They saw her white shape draw near to the spring-cart, on which her box was already placed. But before she had quite reached it another vehicle shot out from a clump of trees on the summit, came round the bend of the road there, passed the luggage-cart, and halted beside Tess, who looked up as if in great surprise. Her mother perceived, for the first time, that the second vehicle was not a humble conveyance like the first, but a spick-and-span gig or dog-cart, highly varnished and equipped.
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The driver was a young man of three- or four-and-twenty, with a cigar between his teeth; wearing a dandy cap, drab jacket, breeches of the same hue, white neckcloth, stick-up collar, and brown driving-gloves—in short, he was the handsome, horsey young buck who had visited Joan a week or two before to get her answer about Tess.
Mrs Durbeyfield clapped her hands like a child. Then she looked down, then stared again. Could she be deceived as to the meaning of this? Meanwhile the muslined form of Tess could be seen standing still, undecided, beside this turn-out, whose owner was talking to her. Her seeming indecision was, in fact, more than indecision: it was misgiving. She would have preferred the humble cart. The young man dismounted, and appeared to urge her to ascend. She turned her face down the hill to her relatives, and regarded the little group.
Something seemed to quicken her to a determination; possibly the thought that she had killed Prince. She suddenly stepped up; he mounted beside her, and immediately whipped on the horse.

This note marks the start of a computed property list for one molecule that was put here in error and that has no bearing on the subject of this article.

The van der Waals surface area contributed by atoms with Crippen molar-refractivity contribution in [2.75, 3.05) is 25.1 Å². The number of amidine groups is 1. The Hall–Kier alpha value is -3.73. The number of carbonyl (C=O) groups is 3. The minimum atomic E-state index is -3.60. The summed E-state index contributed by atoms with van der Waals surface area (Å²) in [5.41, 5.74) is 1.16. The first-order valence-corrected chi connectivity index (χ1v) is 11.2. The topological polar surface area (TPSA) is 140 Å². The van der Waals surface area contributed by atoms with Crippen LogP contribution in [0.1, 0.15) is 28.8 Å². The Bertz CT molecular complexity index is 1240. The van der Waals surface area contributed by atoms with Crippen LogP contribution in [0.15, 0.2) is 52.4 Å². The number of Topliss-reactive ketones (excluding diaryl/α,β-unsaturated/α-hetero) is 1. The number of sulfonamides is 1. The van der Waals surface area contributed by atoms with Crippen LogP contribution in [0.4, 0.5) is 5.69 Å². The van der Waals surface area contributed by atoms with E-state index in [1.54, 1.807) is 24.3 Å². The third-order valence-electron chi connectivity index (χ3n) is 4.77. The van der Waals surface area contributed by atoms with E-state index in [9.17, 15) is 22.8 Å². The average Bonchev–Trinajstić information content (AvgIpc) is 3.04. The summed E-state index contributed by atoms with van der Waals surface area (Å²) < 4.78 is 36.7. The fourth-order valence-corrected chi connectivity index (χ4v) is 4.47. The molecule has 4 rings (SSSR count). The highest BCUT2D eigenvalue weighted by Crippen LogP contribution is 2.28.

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In a moment they had passed the slow cart with the box, and disappeared behind the shoulder of the hill. The new point of view was infectious, and the next child did likewise, and then the next, till the whole three of them wailed loud. But by the time she had got back to the village she was passively trusting to the favour of accident. However, in bed that night she sighed, and her husband asked her what was the matter. Rising still, an immense landscape stretched around them on every side; behind, the green valley of her birth, before, a gray country of which she knew nothing except from her first brief visit to Trantridge.
Thus they reached the verge of an incline down which the road stretched in a long straight descent of nearly a mile. Why, I always go down at full gallop. It is not me alone.
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Tib has to be considered, and she has a very queer temper. I fancy she looked round at me in a very grim way just then. It was my fate, I suppose. Tib has killed one chap; and just after I bought her she nearly killed me. And then, take my word for it, I nearly killed her. They were just beginning to descend; and it was evident that the horse, whether of her own will or of his the latter being the more likely , knew so well the reckless performance expected of her that she hardly required a hint from behind.